Half asleep and still in her PJs, Kristin Carlson walks from her dorm room downstairs to her English class for first period. She begins another day at Miss Porter’s School in Farmington.
Most well known as a “school for girls,” Miss Porter’s holds true to its strong reputation for tradition, education and Jackie Kennedy. And yet, MPS also struggles to fight off its even more well-know reputation as being “a finishing school for rich snobs.”
Upholding tradition plays an important role at Miss Porter’s, yet more because of its faculty, administration and alumni than from actual students.
The true community of MPS is a world academics. The students at Miss Porter’s are truly prepared for college.
Classes range in size from 8 to 12 girls, so interaction between students and teachers is unavoidable. Most teachers live on or in walking distance from campus, and students are encouraged to visit and call teachers at home.
Friendships are not only created between the girls who live there, but sometimes even more so between the students and teachers.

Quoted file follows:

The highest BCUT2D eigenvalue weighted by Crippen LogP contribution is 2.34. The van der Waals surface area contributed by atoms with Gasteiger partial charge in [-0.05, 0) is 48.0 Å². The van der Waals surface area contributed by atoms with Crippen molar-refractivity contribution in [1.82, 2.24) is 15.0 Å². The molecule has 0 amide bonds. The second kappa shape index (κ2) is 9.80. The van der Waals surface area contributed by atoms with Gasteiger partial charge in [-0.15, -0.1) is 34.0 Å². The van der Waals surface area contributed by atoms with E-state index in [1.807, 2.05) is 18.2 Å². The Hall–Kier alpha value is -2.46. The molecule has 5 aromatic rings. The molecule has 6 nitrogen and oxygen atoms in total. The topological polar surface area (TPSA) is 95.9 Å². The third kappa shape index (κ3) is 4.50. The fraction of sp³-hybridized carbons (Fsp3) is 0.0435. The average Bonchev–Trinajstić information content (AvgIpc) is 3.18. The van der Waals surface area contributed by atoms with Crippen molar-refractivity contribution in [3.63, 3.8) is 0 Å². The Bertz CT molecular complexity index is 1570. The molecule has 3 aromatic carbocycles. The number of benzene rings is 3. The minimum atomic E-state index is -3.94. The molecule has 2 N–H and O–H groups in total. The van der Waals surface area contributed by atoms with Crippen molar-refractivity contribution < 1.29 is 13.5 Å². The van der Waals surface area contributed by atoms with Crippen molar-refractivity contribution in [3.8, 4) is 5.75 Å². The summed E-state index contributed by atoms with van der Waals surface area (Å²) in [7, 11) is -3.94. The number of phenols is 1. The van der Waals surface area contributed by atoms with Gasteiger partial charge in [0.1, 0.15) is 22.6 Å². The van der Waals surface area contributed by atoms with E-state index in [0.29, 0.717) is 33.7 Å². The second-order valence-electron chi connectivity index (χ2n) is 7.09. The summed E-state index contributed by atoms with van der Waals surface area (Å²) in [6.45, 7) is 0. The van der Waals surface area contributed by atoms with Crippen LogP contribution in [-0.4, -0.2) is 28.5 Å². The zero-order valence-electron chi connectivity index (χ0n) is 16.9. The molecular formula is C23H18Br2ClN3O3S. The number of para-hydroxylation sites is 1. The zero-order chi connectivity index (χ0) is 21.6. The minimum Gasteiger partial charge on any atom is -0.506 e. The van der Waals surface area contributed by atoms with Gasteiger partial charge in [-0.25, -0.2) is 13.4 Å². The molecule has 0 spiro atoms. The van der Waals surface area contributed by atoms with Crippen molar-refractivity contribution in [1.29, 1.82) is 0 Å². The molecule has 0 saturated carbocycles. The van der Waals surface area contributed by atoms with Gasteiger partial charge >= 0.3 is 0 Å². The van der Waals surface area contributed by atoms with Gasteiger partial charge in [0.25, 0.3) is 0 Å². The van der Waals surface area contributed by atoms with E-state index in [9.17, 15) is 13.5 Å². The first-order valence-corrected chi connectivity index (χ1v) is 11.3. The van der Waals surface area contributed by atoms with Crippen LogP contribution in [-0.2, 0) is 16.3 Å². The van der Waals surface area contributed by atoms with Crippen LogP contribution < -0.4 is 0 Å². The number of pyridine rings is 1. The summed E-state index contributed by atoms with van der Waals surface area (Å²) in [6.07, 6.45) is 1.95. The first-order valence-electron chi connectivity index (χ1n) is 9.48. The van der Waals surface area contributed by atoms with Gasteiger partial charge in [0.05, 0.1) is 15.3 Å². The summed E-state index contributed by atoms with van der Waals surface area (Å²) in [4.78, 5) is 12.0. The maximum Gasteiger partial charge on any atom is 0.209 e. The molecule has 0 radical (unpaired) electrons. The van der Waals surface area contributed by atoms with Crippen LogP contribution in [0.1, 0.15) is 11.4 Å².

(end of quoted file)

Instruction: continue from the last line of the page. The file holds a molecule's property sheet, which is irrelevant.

Girls come to Miss Porter’s from all over the world.
Leaving home, wherever it may be, as a freshman at the age of 13 can be a difficult and life-changing experience. But Miss Porter’s tries hard to create a homelike community.
It is not always easy being surrounded by 200 teenage girls 24 hours a day. There are cliques and fights, and even economic divisions of classes.
True, many students are on financial aid, yet money seems to play an important role in many of these girls’ lives.
But, still, there is something missing at Miss Porter’s, besides the guys.
There are no lockers, ringing bells, or after school detentions. There’s a lack of a sense of school spirit. There are no football games or proms. A true sense of “high school” is missing.
A real high school can be found in almost every town. But most public high schools cannot afford such impressive speakers as Larry Kramer, Wally Lamb or Oprah Winfrey, who will have spoken at Miss Porter’s by end of this year.
Many high schools cannot hand students such opportunities.
Although students from Terryville High School or Bristol Eastern High School do not come from 50 states and five countries, varying interests, financial backgrounds, ethnic heritages and more make the hall of such public high schools diverse.
Jill R. Synnott is a Reporter for Youth Journalism International.
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